Tuesday November 15th, 2016

It's difficult to recall a season where so many of baseball's major awards seemed so up in the air. Even with last Monday's announcement of the league’s top three finalists for the MVP, Cy Young, Rookie of the Year and Manager of the Year awards, most of the elections carry a fair bit of suspense as to who will take home the trophy. Which players are the favorites in each league for each award? What follows here is a handy one-stop guide to the proceedings, which began yesterday with the announcement of the American and National League Rookies of the Year—the Tigers' Michael Fulmer and the Dodgers' Corey Seager, respectively—and continue today with the naming of each league's Manager of the Year.

With the thrilling seven-game World Series between the Cubs and Indians still in mind, it's important to remember that the balloting for all of these awards was completed by the end of the regular season, so candidates such as Corey Kluber, Kris Bryant, Jon Lester, Joe Maddon and Terry Francona won't receive extra credit for their October heroics. For each award, two BBWAA-affiliated writers from each city in the league cast their votes. The candidates are listed alphabetically.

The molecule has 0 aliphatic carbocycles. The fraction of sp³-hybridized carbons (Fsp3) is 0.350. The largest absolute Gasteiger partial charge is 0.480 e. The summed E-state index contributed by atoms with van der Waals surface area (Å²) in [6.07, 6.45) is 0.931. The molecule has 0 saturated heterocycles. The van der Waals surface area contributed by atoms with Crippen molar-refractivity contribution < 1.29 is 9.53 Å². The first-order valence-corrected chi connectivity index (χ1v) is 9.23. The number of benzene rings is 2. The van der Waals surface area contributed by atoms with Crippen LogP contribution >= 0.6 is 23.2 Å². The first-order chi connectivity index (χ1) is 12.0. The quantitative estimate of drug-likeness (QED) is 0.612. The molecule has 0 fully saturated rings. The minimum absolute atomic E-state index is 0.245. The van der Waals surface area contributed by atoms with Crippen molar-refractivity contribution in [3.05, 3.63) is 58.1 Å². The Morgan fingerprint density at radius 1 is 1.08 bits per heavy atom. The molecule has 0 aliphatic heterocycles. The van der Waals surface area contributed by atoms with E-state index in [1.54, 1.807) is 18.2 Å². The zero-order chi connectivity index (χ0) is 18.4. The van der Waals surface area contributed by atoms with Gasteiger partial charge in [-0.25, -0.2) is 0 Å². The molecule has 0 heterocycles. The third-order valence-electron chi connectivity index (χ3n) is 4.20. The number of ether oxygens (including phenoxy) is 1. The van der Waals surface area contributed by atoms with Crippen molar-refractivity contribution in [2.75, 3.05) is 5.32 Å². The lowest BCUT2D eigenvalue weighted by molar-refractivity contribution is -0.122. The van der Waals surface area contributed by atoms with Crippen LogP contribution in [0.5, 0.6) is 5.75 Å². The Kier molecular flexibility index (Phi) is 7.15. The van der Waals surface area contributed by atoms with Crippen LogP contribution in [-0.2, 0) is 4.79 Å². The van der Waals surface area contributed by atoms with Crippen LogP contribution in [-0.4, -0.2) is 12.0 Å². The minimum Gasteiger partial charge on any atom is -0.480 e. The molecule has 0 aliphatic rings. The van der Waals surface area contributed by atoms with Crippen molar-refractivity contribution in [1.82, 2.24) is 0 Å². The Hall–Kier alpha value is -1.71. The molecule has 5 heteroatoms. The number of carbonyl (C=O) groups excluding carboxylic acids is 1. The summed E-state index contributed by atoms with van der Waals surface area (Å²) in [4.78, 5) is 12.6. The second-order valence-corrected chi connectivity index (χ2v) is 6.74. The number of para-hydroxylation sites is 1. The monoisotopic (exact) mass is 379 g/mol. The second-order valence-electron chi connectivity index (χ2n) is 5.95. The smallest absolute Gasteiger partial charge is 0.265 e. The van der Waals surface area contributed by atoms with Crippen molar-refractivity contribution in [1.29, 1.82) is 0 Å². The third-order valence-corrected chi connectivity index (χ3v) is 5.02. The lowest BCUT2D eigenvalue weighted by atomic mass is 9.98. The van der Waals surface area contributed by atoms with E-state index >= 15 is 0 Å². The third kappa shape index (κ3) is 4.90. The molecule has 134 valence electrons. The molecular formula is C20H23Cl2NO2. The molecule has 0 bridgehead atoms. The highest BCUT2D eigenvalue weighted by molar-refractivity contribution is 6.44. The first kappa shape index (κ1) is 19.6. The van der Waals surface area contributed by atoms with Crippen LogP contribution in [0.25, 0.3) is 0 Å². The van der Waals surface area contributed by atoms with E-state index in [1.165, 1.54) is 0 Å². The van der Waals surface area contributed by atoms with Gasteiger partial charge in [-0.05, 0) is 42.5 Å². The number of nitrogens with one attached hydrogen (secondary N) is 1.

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AL Manager of the Year

Jeff Banister, Rangers
95–67, won AL West

Despite myriad injuries—particularly in the rotation, where Yu Darvish, Colby Lewis and Derek Holland combined for just 56 starts—Banister did enough mixing and matching with his lineups to guide the Rangers to their second division title in as many years (he also won this award last year). The Rangers outscored their opponents by just eight runs (765 to 757) en route to an 82–80 Pythagorean record but finished with the AL's highest win total thanks to a record-setting .766 winning percentage in one-run games (36–11). That owes at least something to Banister’s tactical acumen and handling of a remade bullpen that was a disaster before the All-Star break.

Terry Francona, Indians
94–67, won AL Central

Again, the postseason doesn't count here, but Francona spent the entire year managing around the injuries (Michael Brantley, Yan Gomes, Danny Salazar and Carlos Carrasco) and PED suspensions (Abe Almonte and Marlon Byrd) of key players. Continuing his ongoing harmony with Cleveland's analytically-minded front office, he put his remaining players in the best position to succeed by getting them the platoon advantage more often than any team in baseball (batters 70%, pitchers 54%) and showcasing Andrew Miller's bullpen flexibility even before October rolled around.

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Buck Showalter, Orioles
89–73, second place in AL wild card